Here comes the rain,
                         And here comes the pain." 

            It started raining almost as soon as we left Belfast -- light bursts of showers, at first.  By the time we were approaching Dublin, it had degenerated into a continuous, heavy lashing rain.  I had booked us into the Jurys Custom House, based upon its close proximity to Connolly Station, but the rain was drumming down so hard and continuous that we grabbed a taxi from the rank at the bottom of the covered stairs and rode it for all of the two block journey.  Even then, we were dripping wet as we checked in for the night.  (108 Euro)

             We ate dinner in the hotel.  It was a bit pricey (27 Euro), but decent enough, although the wait staff was clearly overwhelmed by the heavier than normal crowd that also opted to stay and dine in. 

             It was only later, that I noticed that the only Irish accents that I heard during our overnight stay, belonged to one or two business men who were also staying there.  confused weirdface cry  ashamed confused

Enough for now.
More to follow.

Bob

             


-- Edited by Itallian Chauffeur at 19:48, 2007-08-01

__________________

Bob

Help Us to Help You.  The more you tell us about your plans (dates, interests, budget), the better we can tailor our advice to suit!



Host

Status: Offline
Posts: 9778
Date:

Bob,

Thanks for the continuing saga. Would you ever do the trains and ferry again? Or do you prefer flying?

I know what you mean about hearing Irish accents. For the past several years it seems that everyone in the service industries (restaurants, pubs, hotels, etc.) are from other parts of Europe (or even Australia, the orient or other parts far away). Things are changing!

Michele

__________________

"Ireland Expert"  Michele Erdvig

Click links for Michele's Book or Custom Ireland Itinerary

Visit Michele's Irish Shop for unique Irish gifts and beautiful photos of Ireland.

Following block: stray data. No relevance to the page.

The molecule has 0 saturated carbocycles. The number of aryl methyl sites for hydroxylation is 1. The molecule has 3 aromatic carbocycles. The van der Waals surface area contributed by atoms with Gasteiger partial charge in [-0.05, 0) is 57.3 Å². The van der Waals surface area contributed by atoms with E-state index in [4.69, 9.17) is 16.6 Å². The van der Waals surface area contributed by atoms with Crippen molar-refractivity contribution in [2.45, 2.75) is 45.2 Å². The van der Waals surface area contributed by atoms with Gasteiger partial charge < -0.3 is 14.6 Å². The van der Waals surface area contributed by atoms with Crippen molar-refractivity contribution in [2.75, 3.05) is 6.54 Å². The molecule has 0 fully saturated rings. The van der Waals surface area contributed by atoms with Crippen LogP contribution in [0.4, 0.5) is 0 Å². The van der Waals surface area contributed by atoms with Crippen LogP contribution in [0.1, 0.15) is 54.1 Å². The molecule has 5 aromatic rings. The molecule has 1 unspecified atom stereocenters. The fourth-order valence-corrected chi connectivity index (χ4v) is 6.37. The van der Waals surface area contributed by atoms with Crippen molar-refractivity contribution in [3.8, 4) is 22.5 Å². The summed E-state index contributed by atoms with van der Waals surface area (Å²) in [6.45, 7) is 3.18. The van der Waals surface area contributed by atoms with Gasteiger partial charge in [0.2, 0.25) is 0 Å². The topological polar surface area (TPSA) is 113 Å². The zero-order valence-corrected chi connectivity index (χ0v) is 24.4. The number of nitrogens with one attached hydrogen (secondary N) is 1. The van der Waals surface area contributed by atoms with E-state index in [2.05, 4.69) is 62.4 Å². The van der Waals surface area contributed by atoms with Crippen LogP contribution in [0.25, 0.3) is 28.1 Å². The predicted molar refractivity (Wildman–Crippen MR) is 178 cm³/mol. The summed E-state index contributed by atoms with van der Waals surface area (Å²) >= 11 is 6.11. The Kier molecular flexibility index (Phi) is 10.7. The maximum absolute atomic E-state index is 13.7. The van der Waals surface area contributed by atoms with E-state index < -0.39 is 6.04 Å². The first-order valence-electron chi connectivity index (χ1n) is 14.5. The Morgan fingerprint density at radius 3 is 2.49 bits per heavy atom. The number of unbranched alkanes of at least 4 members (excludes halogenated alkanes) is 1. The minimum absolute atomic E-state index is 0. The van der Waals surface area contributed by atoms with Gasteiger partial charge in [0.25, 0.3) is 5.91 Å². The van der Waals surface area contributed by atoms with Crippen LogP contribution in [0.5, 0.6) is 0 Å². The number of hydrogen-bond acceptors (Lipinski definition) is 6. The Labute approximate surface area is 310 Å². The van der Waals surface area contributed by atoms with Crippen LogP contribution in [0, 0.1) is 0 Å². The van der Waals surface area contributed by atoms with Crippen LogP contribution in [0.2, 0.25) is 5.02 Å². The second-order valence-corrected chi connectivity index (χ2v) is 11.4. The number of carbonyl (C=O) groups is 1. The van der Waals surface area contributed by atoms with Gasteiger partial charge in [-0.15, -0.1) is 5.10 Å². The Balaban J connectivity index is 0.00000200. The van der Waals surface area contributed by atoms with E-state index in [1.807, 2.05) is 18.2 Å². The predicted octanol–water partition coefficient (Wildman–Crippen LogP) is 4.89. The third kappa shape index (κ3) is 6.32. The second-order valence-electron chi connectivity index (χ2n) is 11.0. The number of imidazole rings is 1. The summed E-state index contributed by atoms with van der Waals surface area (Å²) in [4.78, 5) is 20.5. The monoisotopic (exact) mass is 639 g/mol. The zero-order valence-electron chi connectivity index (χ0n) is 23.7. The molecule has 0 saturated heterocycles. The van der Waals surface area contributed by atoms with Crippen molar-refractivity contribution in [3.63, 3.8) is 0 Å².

Moderator

Status: Offline
Posts: 1396
Date:

Michele:

     Actually, I PREFER to drive.  My wife LOVED the train travel -- the easy, relaxed pace, the people and scenery watching and the relative comfort and onboard conveniences.  We will doubtless do some sort of combination trip again, possibly including England, Wales and/or the Isle of Man.  Personally, I REALLY want to traverse the 'Chunnel' but I doubt there are sufficient medications available that would make it possible to coerce my wife aboard! biggrin

                       FORGIVE ME WHILE I DIGRESS:
                            DUBLIN, Wednesday, 20 June

                   "It's a hard road, that I'm travelling on
                     And it's a long way for me to come
                     But believe in me -- I can do anything
                     Just wait and see all the gifts I bring"

     Morning found us facing cold, gray skies.  I took a morning stroll, out along the Quay.  There had been a Tall Ship Festival scheduled in Belfast, but here in Dublin, I had dockside views of the Jennie Johnson.  We had seen the Famine Ship replica, years ago, while it was being constructed in Fenit, Co. Kerry, but here it was -- finally completed.  I would guess that tours are offered, but it was early, on a bad-weather Tuesday morning, so there was absolutely no one about and the entrance gate was locked.